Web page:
Bats,Buildings and the Law.
When undertaking work to a thatched roof or accessing the roofs structure for assessment, it may be that bats are encountered. These fascinating mammals are heavily dependent on buildings as the majority of our species use them as roosts throughout the year. When they are present, bats are often concealed in crevices, behind roofing felt, in cavity walls or under ridge tiles and are not often seen. Bats rarely cause any problems when they roost in houses and as long as bats aren’t handled, there are no known health risks to the public associated with UK bats.
There are 17 different species of bat breeding in UK, some very rare, others still quite widespread, but all of which are fully protected under international and domestic legislation. Due to the significant decline in bat populations in the last century both domestic and international legislation applies to protect all bats and their roosts in the UK, whether they are present in the roost or not.
You may be committing a criminal offence if you –
1. Deliberately capture, injure or kill a bat;
2. Intentionally or recklessly disturb a bat in its roost or deliberately disturb a group of bats;
3. Damage or destroy the breeding or resting place (roost) of a bat;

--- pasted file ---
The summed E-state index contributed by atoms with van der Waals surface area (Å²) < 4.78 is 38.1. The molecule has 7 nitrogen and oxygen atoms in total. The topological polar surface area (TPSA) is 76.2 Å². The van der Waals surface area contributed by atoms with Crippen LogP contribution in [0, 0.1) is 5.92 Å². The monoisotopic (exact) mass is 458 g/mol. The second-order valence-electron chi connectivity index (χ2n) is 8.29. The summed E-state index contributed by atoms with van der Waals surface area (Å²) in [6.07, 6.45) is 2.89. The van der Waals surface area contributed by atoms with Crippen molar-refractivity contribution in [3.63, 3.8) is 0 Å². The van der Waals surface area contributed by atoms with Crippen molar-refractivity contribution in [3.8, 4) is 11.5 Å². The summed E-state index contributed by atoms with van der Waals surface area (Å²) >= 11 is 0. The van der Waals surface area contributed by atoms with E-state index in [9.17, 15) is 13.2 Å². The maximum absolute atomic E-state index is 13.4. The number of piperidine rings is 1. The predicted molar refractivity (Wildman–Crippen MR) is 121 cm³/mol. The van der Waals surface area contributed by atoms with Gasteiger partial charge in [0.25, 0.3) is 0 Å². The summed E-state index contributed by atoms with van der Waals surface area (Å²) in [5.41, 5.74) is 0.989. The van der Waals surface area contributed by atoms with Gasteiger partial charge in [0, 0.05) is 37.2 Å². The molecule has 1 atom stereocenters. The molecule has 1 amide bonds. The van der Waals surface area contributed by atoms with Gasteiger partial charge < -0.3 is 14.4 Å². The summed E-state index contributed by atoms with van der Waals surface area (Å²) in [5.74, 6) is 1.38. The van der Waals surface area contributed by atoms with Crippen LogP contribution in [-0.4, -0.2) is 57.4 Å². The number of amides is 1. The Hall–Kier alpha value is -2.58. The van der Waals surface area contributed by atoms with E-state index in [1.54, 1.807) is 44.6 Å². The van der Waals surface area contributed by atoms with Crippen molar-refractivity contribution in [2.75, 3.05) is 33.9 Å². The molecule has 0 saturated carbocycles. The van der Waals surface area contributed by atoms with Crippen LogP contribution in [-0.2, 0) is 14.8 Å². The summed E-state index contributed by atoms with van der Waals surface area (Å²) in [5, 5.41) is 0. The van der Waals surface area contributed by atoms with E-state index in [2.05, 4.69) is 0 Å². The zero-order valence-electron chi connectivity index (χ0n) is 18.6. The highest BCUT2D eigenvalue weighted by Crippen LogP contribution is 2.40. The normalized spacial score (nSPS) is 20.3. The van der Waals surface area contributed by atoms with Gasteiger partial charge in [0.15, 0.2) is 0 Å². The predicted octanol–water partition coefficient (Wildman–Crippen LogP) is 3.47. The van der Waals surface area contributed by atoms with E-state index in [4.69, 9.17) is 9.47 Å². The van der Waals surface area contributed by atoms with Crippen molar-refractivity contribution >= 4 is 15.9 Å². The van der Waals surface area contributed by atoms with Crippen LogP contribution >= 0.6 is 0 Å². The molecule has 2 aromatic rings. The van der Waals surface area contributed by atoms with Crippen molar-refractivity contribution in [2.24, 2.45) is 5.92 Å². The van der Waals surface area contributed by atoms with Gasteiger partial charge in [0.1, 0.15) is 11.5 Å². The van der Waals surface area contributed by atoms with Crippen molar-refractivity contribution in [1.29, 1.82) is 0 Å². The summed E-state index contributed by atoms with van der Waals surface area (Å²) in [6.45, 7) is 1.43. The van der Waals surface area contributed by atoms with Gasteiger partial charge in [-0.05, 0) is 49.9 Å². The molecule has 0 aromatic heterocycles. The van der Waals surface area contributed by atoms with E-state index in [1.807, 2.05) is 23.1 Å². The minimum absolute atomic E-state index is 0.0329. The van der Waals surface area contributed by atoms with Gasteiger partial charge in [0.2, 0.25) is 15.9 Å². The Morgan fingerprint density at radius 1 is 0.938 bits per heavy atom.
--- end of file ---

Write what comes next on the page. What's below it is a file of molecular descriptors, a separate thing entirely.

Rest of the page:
4. Possess a bat (alive or dead), or any part of a bat;
5. Intentionally or recklessly obstruct access to a bat roost.
The potential fine for any bat related offence is £5,000 and if more than one bat is involved, the fine is potentially £5,000 per bat! In England and Wales an offender can also be imprisoned for six months.
If bats are found when accessing or repairing a roof or entering a roof void, leave the area immediately and call the Bat Conservation Trust National Bat Helpline for advice: 0345 1300 228.
The Helpline can send a volunteer round through the local SNCO (Statutory Nature Conservation Organisation) on a free of charge visit to check how the roof is used by bats, and they will write and advise on how best to go about any works, causing minimal disturbance to the bats.
For futher information please see the Bat Conservation Trust website.
© Bat Conservation Trust